Emotion capture

A short ILM/Paramount video on Rango Emotion Capture. Download mov

We wanted to post this as it is an interesting way of capturing a more animated acting performance. We have often wondered why this was not done before now – it seems like such a more friendly actor environment than just doing a straight to mic read? Rango does not come out until the 4th of March but it looks like it could finally deliver for ILM their own in-house blockbuster.

9 thoughts on “Emotion capture”

  1. “We have often wondered why this was not done before now – it seems like such a more friendly actor environment than just doing a straight to mic read?”

    a) lack of trust in the animator’s ability to carry the performance through keyframing and reference only.

    b) deus ex machina; too much faith in the technology to solve the problems that pure artistry would achieve.

  2. Sorry I am not sure I understand your points?
    But if you are saying Pixar and now ILM – dont have trust in their animators abilities? I disagree. I should add I think the aim here is to improve the voice performance – not the animators. The ability to have the actors ‘actor’ with other actors helps them (the actors) nail a great performance. I also personally have found that even great animators prefer more reference than less. It seems completely reasonable.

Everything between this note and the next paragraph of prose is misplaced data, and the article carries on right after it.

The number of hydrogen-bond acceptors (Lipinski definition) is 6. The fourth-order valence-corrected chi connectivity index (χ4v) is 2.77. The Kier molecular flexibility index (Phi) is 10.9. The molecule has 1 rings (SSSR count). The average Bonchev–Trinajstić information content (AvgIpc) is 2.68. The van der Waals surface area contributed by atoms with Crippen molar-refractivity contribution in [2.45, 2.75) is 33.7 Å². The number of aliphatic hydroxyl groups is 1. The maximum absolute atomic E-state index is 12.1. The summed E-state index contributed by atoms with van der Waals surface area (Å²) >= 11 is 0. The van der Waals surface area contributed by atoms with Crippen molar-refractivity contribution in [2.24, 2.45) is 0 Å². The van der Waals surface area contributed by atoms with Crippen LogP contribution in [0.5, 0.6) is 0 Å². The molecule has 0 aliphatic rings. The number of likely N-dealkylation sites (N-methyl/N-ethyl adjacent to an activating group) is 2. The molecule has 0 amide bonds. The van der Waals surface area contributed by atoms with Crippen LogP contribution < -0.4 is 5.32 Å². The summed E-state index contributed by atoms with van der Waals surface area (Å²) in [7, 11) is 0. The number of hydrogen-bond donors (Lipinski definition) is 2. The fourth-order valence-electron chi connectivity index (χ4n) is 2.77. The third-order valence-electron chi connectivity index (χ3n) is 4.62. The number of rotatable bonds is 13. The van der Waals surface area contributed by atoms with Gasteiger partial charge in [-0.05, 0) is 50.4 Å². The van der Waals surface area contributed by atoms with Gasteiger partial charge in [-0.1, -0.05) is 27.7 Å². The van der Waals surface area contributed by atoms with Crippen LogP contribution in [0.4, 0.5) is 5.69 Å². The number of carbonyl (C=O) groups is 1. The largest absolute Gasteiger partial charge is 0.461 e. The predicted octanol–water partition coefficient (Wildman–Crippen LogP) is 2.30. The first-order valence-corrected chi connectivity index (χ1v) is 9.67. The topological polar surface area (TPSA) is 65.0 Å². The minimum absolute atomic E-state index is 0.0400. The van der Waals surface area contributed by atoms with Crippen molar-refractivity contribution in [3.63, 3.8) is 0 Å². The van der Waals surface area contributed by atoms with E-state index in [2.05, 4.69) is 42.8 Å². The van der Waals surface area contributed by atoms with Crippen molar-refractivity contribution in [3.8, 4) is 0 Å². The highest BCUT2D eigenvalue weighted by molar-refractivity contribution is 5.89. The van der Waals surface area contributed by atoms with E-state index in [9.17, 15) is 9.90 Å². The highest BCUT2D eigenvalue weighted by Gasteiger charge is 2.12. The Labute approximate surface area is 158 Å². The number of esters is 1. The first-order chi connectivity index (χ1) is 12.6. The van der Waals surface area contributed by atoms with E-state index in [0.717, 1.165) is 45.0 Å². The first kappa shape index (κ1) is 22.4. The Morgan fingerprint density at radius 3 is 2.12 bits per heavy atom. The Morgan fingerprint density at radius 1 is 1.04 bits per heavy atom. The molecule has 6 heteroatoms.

Plus it looks like a fun shoot… you know everything isnt a “plus/minus” game – sometimes it is just a plus to do something and it takes nothing away from anyone else’s role/respect/position.

    1. yeah, you aren’t getting my point. we aren’t disagreeing at all. post-production houses like ILM and production houses like Pixar respect the results that they can achieve through keyframe animation.

      it’s directors like james cameron, and studios in general that have too much faith in technology alone to carry the performance an emotion capture. i the case of avatar, only reluctantly, did cameron agree to “allow” keyframing to become involved.

      doing a shoot the way that they did at ILM for Rango makes perfect sense, it provides tons of animation reference for the animators; they can basically roto-mate and exaggerate timings as needed.

      1. I think you are kidding yourself if you think Cameron reluctantly “allowed” keyframing…

        It’s not like keyframe animation itself is inherently bad (definitely not actually), it is that it is just much more time consuming if what you are after is absolutely realistic results.

        I think the ideal setup would be do have the animators on set with the actors, using them as reference to draw quick thumbnails and actually be there to see how they interact.

  3. This is actually rather similar to Spike Jonze’s approach to the audio recording sessions in Where The Wild Things Are, where the studio worked more like a stage / sandbox for the actors to fully express themselves, and done so to great effect, in my opinion.

  4. Absolutely love this idea. Got to agree with Mike, this is a way to get MUCH better performances from actors, by allowing them to, act. This is a perfect example of how it should be done. I for one am excited to see an animated movie from a U.S. studio other than Pixar that actually has some interesting character design.

    The only downside I can see here is now you don’t have/get to do all the playing around that is required to make a scene work ;D

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